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COVID-19 Poses Long-Term Employment Impact for Young Adults, ILO Warns

One in six people under the age of 24 stopped working during the pandemic, and more than 70 percent of students experienced closures of schools, universities, and training centers in May. Thirteen percent of young adults saw their education and training come to a complete stop since the pandemic began. According to a new International Labour Organization (ILO) poll of 12,000 young people in 112 countries, the “scarring effects” from these gaps may haunt young adults throughout their working lives unless governments provide support.

The report, Youth and COVID-19: impacts on jobs, education, rights and mental well-being, found that 65 percent of young people reported having learned less since the beginning of the pandemic, whether due to transitions to online learning or school closures. Despite their efforts to continue studying, half of the youths surveyed believed their studies would be delayed; 9 percent thought they might fail. Students in lower-income countries are further affected—while 65 percent of youths in high-income countries were able to participate in online learning, only 18 percent in low-income countries could continue studying online.

Younger workers are also more likely to be employed in occupations highly affected by the pandemic: support, services, and sales. Of young adults who continue to work, 42 percent have seen their incomes reduced.

The ILO urged governments to help reintegrate jobless youths into labor markets, provide educational training, or beef up unemployment insurance benefits, Reuters reports.

According to ILO employment policy director Sangheon Lee, young women and youths in low-income countries are among the hardest hit, and “unless urgent action is taken, young people are likely to suffer severe and long-standing impacts from the pandemic. We believe there is a genuine risk of the ‘lockdown generation’ who will be scarred throughout their working lives.”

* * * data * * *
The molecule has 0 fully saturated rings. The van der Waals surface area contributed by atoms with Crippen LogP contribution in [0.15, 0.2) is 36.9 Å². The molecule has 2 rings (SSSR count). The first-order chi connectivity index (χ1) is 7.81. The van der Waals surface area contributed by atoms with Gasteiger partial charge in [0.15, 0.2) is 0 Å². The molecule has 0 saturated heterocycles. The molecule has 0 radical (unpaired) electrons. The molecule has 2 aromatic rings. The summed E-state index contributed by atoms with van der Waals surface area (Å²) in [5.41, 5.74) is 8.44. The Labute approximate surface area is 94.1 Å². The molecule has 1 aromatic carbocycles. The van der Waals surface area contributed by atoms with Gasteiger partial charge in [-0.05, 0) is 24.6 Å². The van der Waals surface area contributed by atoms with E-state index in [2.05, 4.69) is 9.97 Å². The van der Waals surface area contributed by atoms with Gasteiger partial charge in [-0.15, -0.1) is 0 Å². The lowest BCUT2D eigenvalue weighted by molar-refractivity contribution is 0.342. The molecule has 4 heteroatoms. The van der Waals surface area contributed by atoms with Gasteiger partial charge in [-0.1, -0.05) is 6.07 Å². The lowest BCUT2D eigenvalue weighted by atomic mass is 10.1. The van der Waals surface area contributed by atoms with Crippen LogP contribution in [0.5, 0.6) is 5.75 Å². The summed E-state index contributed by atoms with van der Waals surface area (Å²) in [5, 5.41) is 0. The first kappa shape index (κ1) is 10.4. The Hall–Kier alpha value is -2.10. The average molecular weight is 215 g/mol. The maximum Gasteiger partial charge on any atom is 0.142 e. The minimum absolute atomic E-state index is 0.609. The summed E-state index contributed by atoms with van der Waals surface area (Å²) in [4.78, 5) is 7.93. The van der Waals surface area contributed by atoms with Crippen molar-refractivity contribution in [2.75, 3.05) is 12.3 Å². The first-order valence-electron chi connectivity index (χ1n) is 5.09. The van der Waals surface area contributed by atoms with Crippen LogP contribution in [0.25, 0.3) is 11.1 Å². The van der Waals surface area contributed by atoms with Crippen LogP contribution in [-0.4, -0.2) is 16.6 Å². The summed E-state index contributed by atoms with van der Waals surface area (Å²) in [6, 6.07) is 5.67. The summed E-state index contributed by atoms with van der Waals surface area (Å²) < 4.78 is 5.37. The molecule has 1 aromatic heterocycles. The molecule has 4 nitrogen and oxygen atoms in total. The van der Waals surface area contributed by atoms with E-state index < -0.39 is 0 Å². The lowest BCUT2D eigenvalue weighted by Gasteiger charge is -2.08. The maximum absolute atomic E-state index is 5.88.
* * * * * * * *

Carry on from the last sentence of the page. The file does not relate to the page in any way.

Young adults polled for the ILO research have bleak outlooks for their future career prospects; 40 percent say they are facing the future with uncertainty, and 14 percent with fear.

Previous crises have shown that young people who lack job opportunities early on in their adult lives face ongoing personal and professional consequences. In particular, Lee called out mental health challenges in a recent press conference, citing that some 17 percent of young people unemployed during the pandemic reported suffering from anxiety and depression—nearly twice the rate of those still employed.

Young people haven’t surrendered yet, though. The survey found that about half have sought new learning opportunities, despite the crisis. While most enrolled in courses to advance job-specific or technical skills (54 percent), many others reported interest in a variety of training offers, from foreign languages to problem solving and teamwork.